Sending nude photos isn’t exactly a new thing. People have been doing it for decades. Before Snapchat there was texting. Before texting there was email. Before email there was… regular mail. Where there was a will to send a sexy photo, there was a way. That’s because it’s fun to share a naughty secret with the person you’re sleeping with. But unfortunately, there are terrible people out there who want to ruin nudes for everyone.
A nude photo is supposed to be between you and the person you send it to, right?
Well, that’s the idea, but what if you break up and the other person decides to get back at you by posting that photo online? It’s a form of revenge porn and it happens to people all the time. That’s why Facebook is testing out a strategy to help people fight against it.
Would you really upload your own nudes to a social media site?
A new feature—which is currently only testing in Australia—will ask users to upload explicit photos of themselves to Facebook Messenger before they send them to anyone else. Users will flag the photo as a “non-consensual intimate image” and Facebook will then build a “hash,” or a unique fingerprint, of the image to store on the social network. If another user attempts to upload the same image on Facebook or Instagram, Facebook will be able to cross-reference it against stored hashes and block it from being posted.
Facebook is going to see all you have to offer.
After you upload an image, a member of Facebook’s community operations team will view it and confirm that it is in violation of the company’s policies. It will then be blurred out and accessible to only a small, specially-trained team. That means there will be a real person you don’t know looking at your naked photo. The difference is, they’ll be doing it specifically to prevent it from even being shared. Human reviewers are a necessary part of the process to ensure that only images that qualify as revenge porn are the ones being flagged.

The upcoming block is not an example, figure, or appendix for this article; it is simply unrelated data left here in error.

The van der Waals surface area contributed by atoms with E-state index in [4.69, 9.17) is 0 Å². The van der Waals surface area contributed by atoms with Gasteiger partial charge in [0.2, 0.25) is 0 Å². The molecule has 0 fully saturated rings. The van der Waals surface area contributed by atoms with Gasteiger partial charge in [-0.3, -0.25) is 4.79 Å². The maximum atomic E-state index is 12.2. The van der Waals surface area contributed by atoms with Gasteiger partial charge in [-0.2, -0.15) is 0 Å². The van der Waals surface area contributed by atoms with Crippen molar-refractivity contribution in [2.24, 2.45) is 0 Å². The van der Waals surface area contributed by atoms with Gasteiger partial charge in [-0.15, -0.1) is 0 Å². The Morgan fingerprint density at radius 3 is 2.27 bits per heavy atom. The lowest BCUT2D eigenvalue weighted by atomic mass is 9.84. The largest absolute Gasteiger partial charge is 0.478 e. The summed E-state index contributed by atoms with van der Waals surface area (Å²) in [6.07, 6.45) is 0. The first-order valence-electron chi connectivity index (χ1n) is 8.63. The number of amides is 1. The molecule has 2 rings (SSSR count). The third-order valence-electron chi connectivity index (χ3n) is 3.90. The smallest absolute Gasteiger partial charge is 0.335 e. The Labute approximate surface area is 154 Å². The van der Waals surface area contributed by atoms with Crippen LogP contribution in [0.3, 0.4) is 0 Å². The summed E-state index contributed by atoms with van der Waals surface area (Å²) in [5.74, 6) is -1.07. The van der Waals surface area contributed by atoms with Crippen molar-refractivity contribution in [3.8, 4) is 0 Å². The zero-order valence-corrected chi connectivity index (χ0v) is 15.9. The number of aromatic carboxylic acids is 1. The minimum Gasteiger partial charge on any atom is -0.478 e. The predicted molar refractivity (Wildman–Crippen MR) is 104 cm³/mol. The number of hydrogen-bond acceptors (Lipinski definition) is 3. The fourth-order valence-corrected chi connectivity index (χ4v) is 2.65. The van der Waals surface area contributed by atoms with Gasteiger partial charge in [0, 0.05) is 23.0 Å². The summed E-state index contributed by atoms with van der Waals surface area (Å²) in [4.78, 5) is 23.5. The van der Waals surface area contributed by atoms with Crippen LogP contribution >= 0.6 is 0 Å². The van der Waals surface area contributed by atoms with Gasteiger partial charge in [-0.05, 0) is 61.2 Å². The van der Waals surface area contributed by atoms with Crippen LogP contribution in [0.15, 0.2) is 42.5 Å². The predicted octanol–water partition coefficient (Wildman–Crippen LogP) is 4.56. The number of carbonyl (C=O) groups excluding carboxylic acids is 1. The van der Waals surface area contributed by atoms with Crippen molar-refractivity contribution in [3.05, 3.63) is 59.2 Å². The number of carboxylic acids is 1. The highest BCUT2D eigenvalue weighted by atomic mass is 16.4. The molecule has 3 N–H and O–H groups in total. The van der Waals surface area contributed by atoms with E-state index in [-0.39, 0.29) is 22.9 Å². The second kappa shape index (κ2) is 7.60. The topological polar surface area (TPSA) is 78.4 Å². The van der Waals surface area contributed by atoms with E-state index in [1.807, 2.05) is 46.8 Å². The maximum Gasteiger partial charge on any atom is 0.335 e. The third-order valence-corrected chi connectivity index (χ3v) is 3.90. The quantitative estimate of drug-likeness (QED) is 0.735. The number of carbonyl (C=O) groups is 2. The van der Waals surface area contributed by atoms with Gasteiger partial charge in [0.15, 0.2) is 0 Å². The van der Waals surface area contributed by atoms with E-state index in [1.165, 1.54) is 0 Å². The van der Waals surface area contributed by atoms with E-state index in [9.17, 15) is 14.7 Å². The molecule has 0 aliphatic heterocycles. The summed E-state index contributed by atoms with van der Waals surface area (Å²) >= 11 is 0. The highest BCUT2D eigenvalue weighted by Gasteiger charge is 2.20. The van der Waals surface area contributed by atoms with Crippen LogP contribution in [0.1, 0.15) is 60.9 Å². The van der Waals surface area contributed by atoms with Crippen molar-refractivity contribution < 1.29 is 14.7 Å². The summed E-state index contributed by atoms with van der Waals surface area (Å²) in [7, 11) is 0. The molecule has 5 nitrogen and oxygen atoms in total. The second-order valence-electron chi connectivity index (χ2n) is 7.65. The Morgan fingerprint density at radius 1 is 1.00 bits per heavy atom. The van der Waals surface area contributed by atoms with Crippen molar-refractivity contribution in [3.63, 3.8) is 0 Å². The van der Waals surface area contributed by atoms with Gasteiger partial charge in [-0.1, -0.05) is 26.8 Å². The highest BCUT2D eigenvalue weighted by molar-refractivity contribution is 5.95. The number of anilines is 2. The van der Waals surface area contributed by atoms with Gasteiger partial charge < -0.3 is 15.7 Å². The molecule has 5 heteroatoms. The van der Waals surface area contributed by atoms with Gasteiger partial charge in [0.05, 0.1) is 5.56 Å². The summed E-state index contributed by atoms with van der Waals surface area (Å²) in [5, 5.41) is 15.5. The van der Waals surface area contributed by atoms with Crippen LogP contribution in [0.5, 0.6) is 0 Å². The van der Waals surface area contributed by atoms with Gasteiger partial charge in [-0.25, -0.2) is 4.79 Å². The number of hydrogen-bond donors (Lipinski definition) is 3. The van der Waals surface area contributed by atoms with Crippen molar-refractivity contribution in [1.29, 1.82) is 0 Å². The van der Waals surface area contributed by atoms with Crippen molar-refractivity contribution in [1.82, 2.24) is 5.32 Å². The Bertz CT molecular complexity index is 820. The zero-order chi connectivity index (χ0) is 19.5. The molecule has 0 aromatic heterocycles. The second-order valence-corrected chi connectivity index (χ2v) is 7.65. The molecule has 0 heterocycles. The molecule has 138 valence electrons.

This isn’t Facebook’s first anti-revenge porn feature.
Another feature instituted in April allows users to report an image as revenge porn so moderators can tag it using photo-matching technology and prevent it from spreading. “In most cases”, the account of the user who shared the image in the first place would then be disabled.
Obviously, the new feature requires users to put a lot of faith in Facebook.
They’re asking people to willingly upload their nude photos in a kind preemptive strike against the possibility of revenge porn. A spokesperson from Facebook clarified that the social network would be storing the blurred out images (not just their hashes) for an undisclosed period of time. Although only a small number of people will have access to them, you don’t know those people or what they are capable of. That’s what makes revenge porn so scary in the first place–you initially shared a picture with someone you trusted and then they turned around and posted it on the internet without your consent.
Revenge porn is a complex issue, especially with the anonymity and infinite nature of the Internet.
Deleting files isn’t as easy as tapping a button and there’s no guarantee that only a select few “specially trained” individuals will be the ones seeing your photos. While there are laws in place to combat revenge porn, once an image or video is on the internet, it’s impossible to erase it completely. You just never know who might have copied it and just when you think it’s over, it could pop up again out of nowhere.
Facebook’s effort to fight against revenge porn means well…
But in practice, it relies on people placing a lot of trust in them. Of course, the only way to make sure you don’t become a victim of revenge porn is to just not take any nude photos in the first place. But where’s the fun in that?
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